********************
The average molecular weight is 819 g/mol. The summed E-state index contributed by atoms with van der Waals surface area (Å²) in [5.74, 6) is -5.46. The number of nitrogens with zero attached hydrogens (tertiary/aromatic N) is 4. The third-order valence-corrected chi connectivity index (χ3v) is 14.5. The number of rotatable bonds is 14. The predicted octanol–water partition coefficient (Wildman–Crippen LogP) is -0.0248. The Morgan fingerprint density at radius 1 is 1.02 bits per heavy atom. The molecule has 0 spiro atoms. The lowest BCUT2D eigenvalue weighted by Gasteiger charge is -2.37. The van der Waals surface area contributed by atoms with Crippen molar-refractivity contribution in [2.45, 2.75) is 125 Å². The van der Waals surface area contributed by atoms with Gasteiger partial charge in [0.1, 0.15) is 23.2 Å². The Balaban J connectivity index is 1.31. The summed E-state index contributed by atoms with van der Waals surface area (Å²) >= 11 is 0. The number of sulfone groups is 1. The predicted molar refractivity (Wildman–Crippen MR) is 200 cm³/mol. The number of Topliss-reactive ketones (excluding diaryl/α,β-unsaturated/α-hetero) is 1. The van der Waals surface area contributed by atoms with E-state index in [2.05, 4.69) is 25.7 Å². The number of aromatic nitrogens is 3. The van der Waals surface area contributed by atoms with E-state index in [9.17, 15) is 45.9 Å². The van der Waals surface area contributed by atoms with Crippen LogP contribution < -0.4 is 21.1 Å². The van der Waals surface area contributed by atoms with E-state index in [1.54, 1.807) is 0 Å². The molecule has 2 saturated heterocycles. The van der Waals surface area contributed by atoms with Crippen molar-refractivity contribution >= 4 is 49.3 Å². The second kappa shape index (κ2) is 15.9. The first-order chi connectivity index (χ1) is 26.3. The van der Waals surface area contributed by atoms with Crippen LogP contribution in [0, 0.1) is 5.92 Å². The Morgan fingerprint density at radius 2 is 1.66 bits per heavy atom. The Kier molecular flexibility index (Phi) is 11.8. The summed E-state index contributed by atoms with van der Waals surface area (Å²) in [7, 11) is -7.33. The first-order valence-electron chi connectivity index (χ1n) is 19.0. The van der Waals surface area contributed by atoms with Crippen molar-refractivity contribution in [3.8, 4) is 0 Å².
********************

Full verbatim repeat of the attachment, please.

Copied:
The average molecular weight is 819 g/mol. The summed E-state index contributed by atoms with van der Waals surface area (Å²) in [5.74, 6) is -5.46. The number of nitrogens with zero attached hydrogens (tertiary/aromatic N) is 4. The third-order valence-corrected chi connectivity index (χ3v) is 14.5. The number of rotatable bonds is 14. The predicted octanol–water partition coefficient (Wildman–Crippen LogP) is -0.0248. The Morgan fingerprint density at radius 1 is 1.02 bits per heavy atom. The molecule has 0 spiro atoms. The lowest BCUT2D eigenvalue weighted by Gasteiger charge is -2.37. The van der Waals surface area contributed by atoms with Crippen molar-refractivity contribution in [2.45, 2.75) is 125 Å². The van der Waals surface area contributed by atoms with Gasteiger partial charge in [0.1, 0.15) is 23.2 Å². The Balaban J connectivity index is 1.31. The summed E-state index contributed by atoms with van der Waals surface area (Å²) >= 11 is 0. The number of sulfone groups is 1. The predicted molar refractivity (Wildman–Crippen MR) is 200 cm³/mol. The number of Topliss-reactive ketones (excluding diaryl/α,β-unsaturated/α-hetero) is 1. The van der Waals surface area contributed by atoms with E-state index in [2.05, 4.69) is 25.7 Å². The number of aromatic nitrogens is 3. The van der Waals surface area contributed by atoms with E-state index in [9.17, 15) is 45.9 Å². The van der Waals surface area contributed by atoms with Crippen LogP contribution < -0.4 is 21.1 Å². The van der Waals surface area contributed by atoms with E-state index in [1.54, 1.807) is 0 Å². The molecule has 2 saturated heterocycles. The van der Waals surface area contributed by atoms with Crippen molar-refractivity contribution >= 4 is 49.3 Å². The second kappa shape index (κ2) is 15.9. The first-order chi connectivity index (χ1) is 26.3. The van der Waals surface area contributed by atoms with Crippen LogP contribution in [0, 0.1) is 5.92 Å². The Morgan fingerprint density at radius 2 is 1.66 bits per heavy atom. The Kier molecular flexibility index (Phi) is 11.8. The summed E-state index contributed by atoms with van der Waals surface area (Å²) in [7, 11) is -7.33. The first-order valence-electron chi connectivity index (χ1n) is 19.0. The van der Waals surface area contributed by atoms with Crippen molar-refractivity contribution in [3.8, 4) is 0 Å².